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Conventional and Direct Path Loads


This chapter describes SQL*Loader's conventional and direct path load methods. The following topics are covered:


  • Data Loading Methods
  • Conventional Path Load
  • Direct Path Load
  • Using Direct Path Load
  • Optimizing Performance of Direct Path Loads
  • Optimizing Direct Path Loads on Multiple-CPU Systems
  • Avoiding Index Maintenance
  • Direct Loads, Integrity Constraints, and Triggers
  • Parallel Data Loading Models
  • General Performance Improvement Hints
Data Loading Methods

SQL*Loader provides two methods for loading data:
A conventional path load executes SQL INSERT statements to populate tables in an Oracle database. A direct path load eliminates much of the Oracle database overhead by formatting Oracle data blocks and writing the data blocks directly to the database files. A direct load does not compete with other users for database resources, so it can usually load data at near disk speed. Considerations inherent to direct path loads, such as restrictions, security, and backup implications, are discussed in this chapter.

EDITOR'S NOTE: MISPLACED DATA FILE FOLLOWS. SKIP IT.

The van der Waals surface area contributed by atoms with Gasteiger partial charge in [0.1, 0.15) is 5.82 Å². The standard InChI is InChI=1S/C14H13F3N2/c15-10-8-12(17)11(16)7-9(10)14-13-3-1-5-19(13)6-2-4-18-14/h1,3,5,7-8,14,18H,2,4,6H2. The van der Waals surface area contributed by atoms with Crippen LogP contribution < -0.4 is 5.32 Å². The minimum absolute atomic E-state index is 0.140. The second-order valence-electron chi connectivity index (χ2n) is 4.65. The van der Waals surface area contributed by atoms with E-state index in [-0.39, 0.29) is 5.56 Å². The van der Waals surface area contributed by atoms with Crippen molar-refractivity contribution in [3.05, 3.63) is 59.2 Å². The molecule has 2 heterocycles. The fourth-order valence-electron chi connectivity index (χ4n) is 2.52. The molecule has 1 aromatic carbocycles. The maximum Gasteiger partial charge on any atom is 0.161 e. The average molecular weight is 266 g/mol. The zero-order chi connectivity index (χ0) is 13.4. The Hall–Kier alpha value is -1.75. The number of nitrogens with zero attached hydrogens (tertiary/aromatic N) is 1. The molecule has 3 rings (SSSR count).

The tables to be loaded must already exist in the database. SQL*Loader never creates tables. It loads existing tables that either already contain data or are empty.
The following privileges are required for a load:
  • You must have INSERT privileges on the table to be loaded.
  • You must have DELETE privileges on the table to be loaded, when using the REPLACE or TRUNCATE option to empty old data from the table before loading the new data in its place.
Figure 11-1 shows how conventional and direct path loads perform database writes.
Figure 11-1 Database Writes on SQL*Loader Direct Path and Conventional Path
Description of Figure 11-1 follows
Description of "Figure 11-1 Database Writes on SQL*Loader Direct Path and Conventional Path"